Friday, June 15, 2012

Fun Friday Facts #40: Father's Day Edition

Father's Day is this weekend, for those of you who have them. For those of you who don't, happy Awkward Moments Day.

I celebrate that with booze.

1) Father's Day is celebrated on the third Sunday in June in the United States, and some other countries, like Ireland, the UK, and Aruba, of all places. Some countries celebrate Father's Day at other times of the year. In Germany, Father's Day coincides with Ascension Day, the Thursday forty days following Easter. Traditionally, men fill up a small cart, or Bollerwagen, with food, beer and wine and drag it around in the woods whilst getting drunk.

Just another advantage men have in the patriarchy.

2) While more phone calls are placed on Mother's Day than on Father's Day in the United States, Father's Day is the busiest day of the year for collect calls. Because Dad can afford it, I guess, since he didn't spend his entire working life cleaning up after you, like Mom did.

"I'll call him, but I'm not gonna pay for it!"

Father's Day is generally less celebrated than Mother's Day. This may be because more people have mothers than have fathers, and also because people tend to appreciate their mothers more. Also, because Mother's Day is a full one hundred years older than Father's Day, has more momentum?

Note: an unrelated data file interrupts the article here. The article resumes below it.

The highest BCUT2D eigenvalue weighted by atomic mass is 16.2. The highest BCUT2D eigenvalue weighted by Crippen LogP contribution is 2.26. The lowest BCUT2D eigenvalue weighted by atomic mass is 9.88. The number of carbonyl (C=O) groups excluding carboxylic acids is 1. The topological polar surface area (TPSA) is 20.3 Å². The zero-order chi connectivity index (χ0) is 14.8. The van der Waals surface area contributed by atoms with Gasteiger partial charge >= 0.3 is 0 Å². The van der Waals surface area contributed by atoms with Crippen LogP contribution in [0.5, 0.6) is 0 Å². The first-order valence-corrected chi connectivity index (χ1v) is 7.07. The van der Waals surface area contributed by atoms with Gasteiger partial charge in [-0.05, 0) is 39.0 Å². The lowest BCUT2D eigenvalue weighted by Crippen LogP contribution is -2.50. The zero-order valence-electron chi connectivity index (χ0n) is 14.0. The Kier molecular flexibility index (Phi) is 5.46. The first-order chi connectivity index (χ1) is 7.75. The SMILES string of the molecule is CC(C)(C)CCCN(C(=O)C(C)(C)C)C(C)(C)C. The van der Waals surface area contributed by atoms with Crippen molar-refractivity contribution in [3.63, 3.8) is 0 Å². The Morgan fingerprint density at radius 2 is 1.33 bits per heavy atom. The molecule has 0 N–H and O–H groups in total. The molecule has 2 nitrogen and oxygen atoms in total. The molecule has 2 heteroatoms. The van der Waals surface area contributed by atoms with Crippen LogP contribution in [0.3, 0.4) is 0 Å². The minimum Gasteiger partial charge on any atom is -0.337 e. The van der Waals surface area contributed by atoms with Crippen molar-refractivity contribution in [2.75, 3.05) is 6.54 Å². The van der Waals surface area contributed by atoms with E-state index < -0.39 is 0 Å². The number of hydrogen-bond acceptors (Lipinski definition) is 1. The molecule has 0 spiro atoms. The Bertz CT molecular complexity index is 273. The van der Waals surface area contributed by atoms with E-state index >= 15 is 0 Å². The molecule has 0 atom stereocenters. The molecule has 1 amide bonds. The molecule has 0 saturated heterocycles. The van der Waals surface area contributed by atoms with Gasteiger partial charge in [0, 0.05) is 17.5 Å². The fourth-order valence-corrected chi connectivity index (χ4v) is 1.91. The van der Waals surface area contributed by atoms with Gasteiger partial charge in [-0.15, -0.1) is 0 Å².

I guess?

3) The recognized founder of Father's Day was Sonora Smart Dodd, who was one of the six children of William Jackson Smart, a single father and Civil War veteran. After learning about Anna Jarvis and her efforts to establish Mother's Day as a national holiday, she suggested to her pastor that fathers, too, should be honored with a nationally recognized holiday. The pastor agreed, and the first officially recognized Father's Day was celebrated on the third Sunday in June, 1910, in Spokane, Washington.

The celebration of Father's Day remained in Spokane for many years, and faded into obscurity when Dodd moved to Chicago to attend the Art Institute in the 1920s. When she returned to Spokane in the 1930s, she revived the celebration. This time, she got the support of manufacturers of men's products – ties, tobacco, things of that nature.

It was illegal for women to smoke back then.

In 1938 the New York Associated Men's Wear Retailers formed the Father's Day Council in order to promote (and commercialize) the emerging holiday. Several attempts by various Presidents to make Father's Day an official national holiday failed, until Richard Nixon succeeded in establishing Father's Day as a national holiday in 1972.

One of his many successful endeavors, to be sure.

4) Those of you from West Virginia (yay West Virginia!) will know that the real first Father's Day was held on 5 July 1908, in Fairmont, West Virginia, in the Williams Memorial Methodist Episcopal Church South...wait a minute, Methodist and Episcopal?

Someone care to explain that?

The celebration was, in fact, a memorial service for the 361 men killed in the December 1907 Monogah Mining Disaster. The 250 fathers in that group left behind almost 1,000 children. Grace Golden Clayton, who was mourning the loss of her father, Fletcher Golden, to unrelated misfortune, asked her pastor, Robert Thomas Webb, to perform a service honoring the fathers lost in the Monogah Mining Disaster. It is said that Ms. Clayton was inspired by the recent Mother's Day celebration held by Anna Jarvis in nearby Grafton, West Virginia just two months previous.

Clayton's Father's Day celebration didn't catch on, however; it was overshadowed by other events, and Clayton was said to be too shy to promote the event outside of her church.

That's what being shy gets you.